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  • Writer's picturePremier Food Choice

Common Pork Cuts: A Quick Guide by Premier Food Choice

For those new to cooking, you've probably had a little confused moment when it comes to choosing from different meat cuts. What parts are used for what dishes? What cooking methods are best for each part? Perhaps sometimes, even those who have been cooking for quite a while at one point also had to take a step back to check if they were using the right cut. If you've ever found yourself asking these questions, worry not! Below, we've rounded up the most common pork cuts and a brief guide on what cooking methods pair up with them best!

Pork Belly

  • One long cut of meat with plenty of fat worked into the meat

  • Usually cured into bacon or pancetta, braised, or grilled

SHOP ON OUR WEBSITE: Premier Pork Belly Sliced

Pork Loin Chops

  • Thicker cuts with bone still attached are the juiciest and most flavorful

  • Great for grilling, broiling, or pan-frying

  • Comes in several cuts

    • Pork Loin Chops

    • Pork Rib Chops

    • Pork Sirloin Chops

    • Pork Top Loin Chops

Pork Shoulder

  • Well marbled with fat and a bit tougher than other chops

  • Great for braising, slow and low roasting, or barbecuing

Picnic Ham

  • Often sold bone-in

  • Good for braising or smoking

  • Sizeable fat cap is also good for cracklings

Front Hock/Ham Hock

  • Usually sold brined and smoked

Pork Loin

  • Large, lean, and most tender pork cuts

  • Best for slow roasting

  • Can become dry if overcooked

  • Includes three sections:

    • Blade End

    • Sirloin End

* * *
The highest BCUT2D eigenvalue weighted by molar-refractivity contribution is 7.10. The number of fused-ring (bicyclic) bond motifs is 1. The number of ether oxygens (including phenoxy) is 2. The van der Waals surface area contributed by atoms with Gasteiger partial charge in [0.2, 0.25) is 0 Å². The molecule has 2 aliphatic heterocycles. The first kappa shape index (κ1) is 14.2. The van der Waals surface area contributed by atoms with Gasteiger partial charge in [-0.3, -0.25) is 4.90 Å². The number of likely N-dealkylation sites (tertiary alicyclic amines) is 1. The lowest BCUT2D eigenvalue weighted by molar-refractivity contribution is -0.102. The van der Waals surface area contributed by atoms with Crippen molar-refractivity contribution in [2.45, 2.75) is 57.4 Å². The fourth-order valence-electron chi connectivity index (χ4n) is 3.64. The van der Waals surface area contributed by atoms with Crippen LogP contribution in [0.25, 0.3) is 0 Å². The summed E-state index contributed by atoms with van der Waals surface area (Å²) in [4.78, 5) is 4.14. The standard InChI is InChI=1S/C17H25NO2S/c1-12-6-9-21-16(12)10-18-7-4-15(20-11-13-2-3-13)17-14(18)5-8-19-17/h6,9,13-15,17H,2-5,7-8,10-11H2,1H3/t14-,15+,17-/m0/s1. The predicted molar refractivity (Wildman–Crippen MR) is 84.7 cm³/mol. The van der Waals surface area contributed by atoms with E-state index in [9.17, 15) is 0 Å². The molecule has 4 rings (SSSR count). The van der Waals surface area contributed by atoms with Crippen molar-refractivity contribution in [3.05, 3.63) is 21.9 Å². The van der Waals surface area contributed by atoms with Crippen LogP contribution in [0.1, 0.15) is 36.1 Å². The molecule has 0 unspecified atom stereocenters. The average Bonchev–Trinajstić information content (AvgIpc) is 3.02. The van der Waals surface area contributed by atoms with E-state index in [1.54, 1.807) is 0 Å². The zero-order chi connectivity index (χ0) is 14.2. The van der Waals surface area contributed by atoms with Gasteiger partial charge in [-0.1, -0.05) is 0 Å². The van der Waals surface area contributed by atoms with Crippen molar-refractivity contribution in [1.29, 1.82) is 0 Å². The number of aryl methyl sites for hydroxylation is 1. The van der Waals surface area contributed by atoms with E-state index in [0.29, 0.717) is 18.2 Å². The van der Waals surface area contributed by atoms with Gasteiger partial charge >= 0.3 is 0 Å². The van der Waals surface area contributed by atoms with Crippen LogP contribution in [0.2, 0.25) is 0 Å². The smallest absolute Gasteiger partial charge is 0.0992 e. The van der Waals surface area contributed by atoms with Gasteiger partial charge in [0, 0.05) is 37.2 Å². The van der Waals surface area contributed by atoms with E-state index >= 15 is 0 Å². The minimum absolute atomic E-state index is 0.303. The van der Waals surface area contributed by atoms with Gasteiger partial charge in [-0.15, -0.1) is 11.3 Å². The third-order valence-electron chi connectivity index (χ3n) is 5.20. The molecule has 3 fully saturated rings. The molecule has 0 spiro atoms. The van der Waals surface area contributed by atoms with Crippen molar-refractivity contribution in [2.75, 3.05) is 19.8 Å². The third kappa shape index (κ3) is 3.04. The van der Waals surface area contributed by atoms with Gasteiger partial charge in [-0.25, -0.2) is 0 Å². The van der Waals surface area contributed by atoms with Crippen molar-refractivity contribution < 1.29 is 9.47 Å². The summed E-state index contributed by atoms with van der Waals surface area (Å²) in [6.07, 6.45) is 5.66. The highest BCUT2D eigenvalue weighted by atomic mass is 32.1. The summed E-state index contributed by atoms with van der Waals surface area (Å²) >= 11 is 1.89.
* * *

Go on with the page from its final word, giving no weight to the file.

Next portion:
• Center Pork

SHOP ON OUR WEBSITE: Premier Pork Loin Steak

Pork Baby Back Ribs

  • Cut from the section of the ribcage closest to the backbone

  • Much leaner than spareribs

  • Good for grilling and barbecuing

Pork Country-Style Ribs

  • Meaty, tender, boneless ribs from the upper side of the ribcage

  • Good for braising and shredding into pasta sauce or pounding flat for grilling and pan-searing as cutlets

Pork Spareribs

  • Least meaty of the pork ribs but popular for their tender-chewy texture

  • Good for grilling and barbecuing

Leg Ham/Rear Leg

  • Often cured, smoked, or processed in some way

Rear Hock

  • Usually sold cured and smoked

OUR TIP FOR YOU When purchasing pork, look for firm, pink flesh as a sign that your pork is fresh and of good quality.

When cooking pork, remember that primal pork cuts from the top of the pig (e.g. pork loin) are leaner and more tender compared to tougher cuts (e.g. shoulder and hocks). For the latter, try cooking methods that are low and slow to make them tender and juicy.

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